Ultimate Guide

Demystifying Cyber Security Certifications with NexGenT

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By Jess Feldman
Last Updated April 7, 2021

Cybersecurity is a quickly developing and in-demand tech field, and many companies are anxious to fill job openings with skilled cyber professionals. For those making a career change into cybersecurity, though, figuring out how to obtain cybersecurity certifications can be overwhelming. NexGenT breaks down today’s most recognized cyber certifications, and how students who are completely new to cybersecurity can learn the skills needed to pass their exams. Plus, NexGenT’s tips for preparing your home office for taking a cyber certification exam remotely!

Nexgent   demystifying cyber certifications infographic

Meet the Experts:

  • Jacob Hess is the Co-Founder and CAO of NexGenT.
  • Patrick Gorman is an instructor at NexGenT.

Why Do You Need Cybersecurity Certifications? 

There is so much information about cyber certifications and it can be confusing for anyone trying to get into the cybersecurity field. While some jobs don’t require cybersecurity certification, for anyone just getting into the field, certification will help them be taken more seriously as a job candidate.

The good news is that a background in STEM is not required to be eligible for cyber certification. Having a good understanding of IT is always a bonus for anyone working in the tech industry. Cybersecurity certifications are especially beneficial for mobile developers and software engineers. Learning various development platforms and coding languages plus cybersecurity basics could be an impressive addition to a mobile or software engineers’ resume.

The 5 Most Common Cybersecurity Certifications 

Cybersecurity revolves around all aspects of IT, including networking and systems. 

1. CompTIA Security+ 

  • Level of difficulty: Low
  • Certification needed to become: Security Operations Center (SOC) Analyst, Cyber Security Analyst

2. CompTIA CYSA+ 

  • Level of difficulty: Intermediate
  • Certification needed to become: SOC Analyst, Cyber Security Analyst

3. EC-Council Certified Ethical Hacker (CEH) 

  • Level of difficulty: Intermediate
  • Certification needed to become: Entry-level to intermediate Penetration Tester

4. EC-Council Certified Security Analyst (ECSA)

  • Level of difficulty: Intermediate
  • Certification needed to become: Cyber Security Analyst, Cyber Security Engineer

5. Certified Information Systems Security Professional (CISSP)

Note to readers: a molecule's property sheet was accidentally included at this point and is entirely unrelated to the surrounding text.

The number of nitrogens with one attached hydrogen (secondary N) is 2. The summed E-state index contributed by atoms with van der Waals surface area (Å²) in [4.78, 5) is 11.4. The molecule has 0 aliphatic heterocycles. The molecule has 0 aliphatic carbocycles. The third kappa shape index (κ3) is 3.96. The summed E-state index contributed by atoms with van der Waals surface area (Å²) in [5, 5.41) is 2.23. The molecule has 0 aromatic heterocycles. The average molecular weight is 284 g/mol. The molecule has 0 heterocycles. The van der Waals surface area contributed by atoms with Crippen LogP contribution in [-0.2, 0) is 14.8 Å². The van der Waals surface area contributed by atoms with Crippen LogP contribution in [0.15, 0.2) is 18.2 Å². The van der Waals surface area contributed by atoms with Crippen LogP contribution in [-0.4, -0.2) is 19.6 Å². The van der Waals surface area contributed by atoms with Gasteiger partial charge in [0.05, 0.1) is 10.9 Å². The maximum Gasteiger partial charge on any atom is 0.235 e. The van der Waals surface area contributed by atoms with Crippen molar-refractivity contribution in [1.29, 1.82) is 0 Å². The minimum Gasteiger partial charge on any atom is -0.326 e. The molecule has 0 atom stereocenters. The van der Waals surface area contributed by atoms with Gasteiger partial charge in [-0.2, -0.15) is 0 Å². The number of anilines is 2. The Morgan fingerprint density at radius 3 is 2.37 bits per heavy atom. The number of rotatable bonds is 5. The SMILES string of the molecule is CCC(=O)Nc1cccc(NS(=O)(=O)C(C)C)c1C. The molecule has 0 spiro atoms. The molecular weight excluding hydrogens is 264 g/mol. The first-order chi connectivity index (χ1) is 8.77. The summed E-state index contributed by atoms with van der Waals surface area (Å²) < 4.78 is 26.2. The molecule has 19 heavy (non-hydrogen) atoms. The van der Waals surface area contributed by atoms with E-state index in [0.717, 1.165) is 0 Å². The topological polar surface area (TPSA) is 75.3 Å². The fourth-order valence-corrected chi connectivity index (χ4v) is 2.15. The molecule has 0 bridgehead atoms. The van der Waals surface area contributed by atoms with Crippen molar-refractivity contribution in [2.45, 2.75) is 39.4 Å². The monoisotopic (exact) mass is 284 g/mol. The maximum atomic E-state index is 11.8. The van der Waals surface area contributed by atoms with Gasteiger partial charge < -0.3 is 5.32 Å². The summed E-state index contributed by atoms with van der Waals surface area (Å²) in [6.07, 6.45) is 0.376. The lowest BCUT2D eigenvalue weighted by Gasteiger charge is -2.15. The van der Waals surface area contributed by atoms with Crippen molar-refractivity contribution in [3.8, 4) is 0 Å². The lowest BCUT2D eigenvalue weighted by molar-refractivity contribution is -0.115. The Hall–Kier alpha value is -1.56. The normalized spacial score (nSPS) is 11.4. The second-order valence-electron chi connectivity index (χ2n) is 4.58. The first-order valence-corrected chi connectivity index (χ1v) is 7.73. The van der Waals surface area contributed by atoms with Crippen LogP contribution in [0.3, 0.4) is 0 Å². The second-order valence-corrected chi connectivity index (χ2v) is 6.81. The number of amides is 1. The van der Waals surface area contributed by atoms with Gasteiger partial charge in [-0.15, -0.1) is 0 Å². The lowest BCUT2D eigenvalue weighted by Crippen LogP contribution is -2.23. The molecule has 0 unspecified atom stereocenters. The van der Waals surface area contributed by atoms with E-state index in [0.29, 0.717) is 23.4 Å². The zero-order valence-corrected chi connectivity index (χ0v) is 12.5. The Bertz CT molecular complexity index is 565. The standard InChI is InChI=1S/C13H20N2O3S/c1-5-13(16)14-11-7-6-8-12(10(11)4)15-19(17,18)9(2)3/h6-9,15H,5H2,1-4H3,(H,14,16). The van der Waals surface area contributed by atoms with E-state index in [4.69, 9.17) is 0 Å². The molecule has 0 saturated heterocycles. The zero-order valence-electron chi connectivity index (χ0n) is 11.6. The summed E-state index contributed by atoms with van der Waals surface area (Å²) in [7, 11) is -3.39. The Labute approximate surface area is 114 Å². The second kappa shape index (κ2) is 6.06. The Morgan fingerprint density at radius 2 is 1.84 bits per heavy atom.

• Level of difficulty: High difficulty and non-technical
  • Certifications needed to become: Information Security Manager

Once you have a grasp on the fundamentals, you can figure out which area of cybersecurity you would like to focus in. This will help you decide which advanced certifications to go for.

How to Prepare for a Cybersecurity Certification Exam

Depending on the certification, it can take anywhere from 1.5 – 7 months to prepare for a certification exam. Before an individual can get started on training for a specific certification exam, they first need to learn the programming language they’ll be working with both in the exam and on the job.  

At NexGenT, we realize it can be daunting to come into cybersecurity from a completely different background. In our Zero to Engineer bootcamp, our goal is to break down the barrier to entry-level cybersecurity roles by giving career changers the necessary knowledge and skills in reality-based scenarios. This program is self-paced and students can complete it in 12-24 weeks.

  • NexGenT students first receive Basic Training in cybersecurity fundamentals, including the basics of system engineering, network engineering, and cyber security. This first unit familiarizes our students with the language they will encounter in the field. 
  • Basic training is followed by NexGenT’s Cyber Security Specialist program, which certifies students in NexGenT’s in-house cyber certifications, NexGenT Cyber Security Associate (NCSA) and NexGenT Cyber Security Professional (NCSP), and prepares them for the CompTIA Security+ exam. We work with third-party providers to simulate real work environments for our students, and students are prepared for any type of hacking attacks or defense. This program includes our own labs, too.